41.Table 41 First-year control group: HCPC students’ views of a typical member of each profession on the Subservient component. Statistical analysis for significant difference in Subservient component scores between completions of the Attitudes to Health Professionals Questionnaire

42.Table 42. Comparison of the intervention (I) and the control (C) group: HCPC students’ views of a typical member of each profession on the Subservient component -Statistical analysis for significant difference in Subservient component scores between completions of the Attitudes to Health Professionals Questionnaire

43.Table 43. First-year intervention group and final-year group: all participants - Number of responses about each profession 44.Table 44. Comparison of the intervention and final-year groups:

all participants’ views of a typical member of each profession on the Caring component -Statistical analysis for significant

difference in Caring component scores between completions of the Attitudes to Health Professionals Questionnaire

45.Table 45. Comparison of the intervention and final-year groups: all participants’ views of a typical member of each profession on the Subservient component -Statistical analysis for significant difference in Subservient component scores between

(18)

8 completions of the Attitudes to Health Professionals

Questionnaire

46.Table 46 First-year intervention group and final-years: pharmacy students – Number of responses about each profession

47.Table 47 First-year intervention group and final-years: medical students – Number of responses about each profession

48.Table 48 First-year intervention group and final-years: NMC students – Number of responses about each profession 49.Table 49 First-year intervention group and final-years: HCPC

students – Number of responses about each profession

50.Table 50. Comparison of the intervention and final-year groups: pharmacy students’ views of a typical member of each

profession on the Caring component -Statistical analysis for significant difference in Caring component scores between completions of the Attitudes to Health Professionals Questionnaire

51.Table 51. Comparison of the intervention and final-year groups: medical students’ views of a typical member of each profession on the Caring component -Statistical analysis for significant difference in Caring component scores between completions of the Attitudes to Health Professionals Questionnaire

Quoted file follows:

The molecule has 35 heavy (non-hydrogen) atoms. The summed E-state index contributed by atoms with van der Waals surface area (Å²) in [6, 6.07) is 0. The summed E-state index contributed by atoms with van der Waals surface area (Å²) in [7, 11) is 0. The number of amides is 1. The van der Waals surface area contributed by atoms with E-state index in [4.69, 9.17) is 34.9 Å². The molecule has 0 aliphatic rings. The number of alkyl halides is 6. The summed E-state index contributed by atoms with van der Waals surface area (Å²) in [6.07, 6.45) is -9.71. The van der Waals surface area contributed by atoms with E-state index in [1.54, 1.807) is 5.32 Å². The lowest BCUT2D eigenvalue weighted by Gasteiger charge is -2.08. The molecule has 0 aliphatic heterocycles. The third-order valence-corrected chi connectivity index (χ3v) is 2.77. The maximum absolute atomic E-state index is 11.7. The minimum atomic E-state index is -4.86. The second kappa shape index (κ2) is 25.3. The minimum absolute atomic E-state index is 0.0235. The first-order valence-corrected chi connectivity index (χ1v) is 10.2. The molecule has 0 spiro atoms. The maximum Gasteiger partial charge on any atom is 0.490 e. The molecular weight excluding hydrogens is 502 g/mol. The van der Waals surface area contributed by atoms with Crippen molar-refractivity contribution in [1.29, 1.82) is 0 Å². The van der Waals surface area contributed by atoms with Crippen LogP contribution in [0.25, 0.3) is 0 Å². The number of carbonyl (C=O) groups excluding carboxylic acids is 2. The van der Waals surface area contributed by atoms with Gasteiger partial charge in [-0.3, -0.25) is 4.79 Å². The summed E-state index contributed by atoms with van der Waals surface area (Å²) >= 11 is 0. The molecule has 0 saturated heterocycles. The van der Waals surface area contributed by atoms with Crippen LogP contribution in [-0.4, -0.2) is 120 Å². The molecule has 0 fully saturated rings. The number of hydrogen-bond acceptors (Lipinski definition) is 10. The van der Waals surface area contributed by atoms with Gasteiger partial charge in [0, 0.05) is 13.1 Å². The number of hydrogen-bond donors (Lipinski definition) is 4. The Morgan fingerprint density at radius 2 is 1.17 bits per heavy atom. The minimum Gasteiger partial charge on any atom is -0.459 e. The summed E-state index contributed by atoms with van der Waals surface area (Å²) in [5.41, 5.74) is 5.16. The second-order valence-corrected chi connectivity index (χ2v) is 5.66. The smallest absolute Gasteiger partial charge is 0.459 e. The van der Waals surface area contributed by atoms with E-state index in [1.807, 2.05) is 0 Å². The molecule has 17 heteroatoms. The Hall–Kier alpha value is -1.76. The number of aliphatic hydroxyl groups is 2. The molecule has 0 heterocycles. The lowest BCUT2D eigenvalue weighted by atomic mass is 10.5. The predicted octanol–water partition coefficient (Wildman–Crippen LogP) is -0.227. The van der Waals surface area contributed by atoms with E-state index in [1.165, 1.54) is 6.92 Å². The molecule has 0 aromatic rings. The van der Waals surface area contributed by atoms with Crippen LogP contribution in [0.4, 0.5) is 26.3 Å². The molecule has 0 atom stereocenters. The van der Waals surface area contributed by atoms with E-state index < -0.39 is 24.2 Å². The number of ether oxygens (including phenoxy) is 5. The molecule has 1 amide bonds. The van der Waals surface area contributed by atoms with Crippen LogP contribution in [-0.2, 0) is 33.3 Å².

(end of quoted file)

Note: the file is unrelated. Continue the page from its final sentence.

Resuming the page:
52.Table 52. Comparison of the intervention and final-year groups: NMC students’ views of a typical member of each profession on the Caring component -Statistical analysis for significant

difference in Caring component scores between completions of the Attitudes to Health Professionals Questionnaire

(19)

9 53.Table 53. Comparison of the intervention and final-year groups:

HCPC students’ views of a typical member of each profession on the Caring component -Statistical analysis for significant

difference in Caring component scores between completions of the Attitudes to Health Professionals Questionnaire

54.Table 54. Comparison of the intervention and final-year groups: Pharmacy students’ views of a typical member of each

profession on the Subservient component -Statistical analysis for significant difference in Subservient component scores between completions of the Attitudes to Health Professionals Questionnaire

55.Table 55. Comparison of the intervention and final-year groups: Medical students’ views of a typical member of each profession on the Subservient component -Statistical analysis for

significant difference in Subservient component scores between completions of the Attitudes to Health Professionals

Questionnaire

56.Table 56. Comparison of the intervention and final-year groups: NMC students’ views of a typical member of each profession on the Subservient component -Statistical analysis for significant difference in Subservient component scores between

completions of the Attitudes to Health Professionals Questionnaire

57.Table 57. Comparison of the intervention and final-year groups: HCPC students’ views of a typical member of each profession on the Subservient component -Statistical analysis for significant difference in Subservient component scores between

completions of the Attitudes to Health Professionals Questionnaire

(20)

10 58.Table 58. Participant characteristics, qualitative strand

(21)

11

List of Boxes and Figures

Boxes

1. Box 1. Reproduced from “Interprofessional education: The way to a successful workforce?” British Journal of Therapy and Rehabilitation Volume 10 Issue 3 (Hale 2003)

Figures

1. Figure 1. Summary flow-chart of papers included in literature review

2. Figure 2. The qualitative – mixed methods- quantitative continuum. (Reproduced from Foundations of Mixed Methods Research, Teddlie and Tashakkori, 2009

3. Figure 3. Study diagram, adapted from Creswell and Plano Clark (2011), of the use of the convergent parallel mixed methods design in the present study.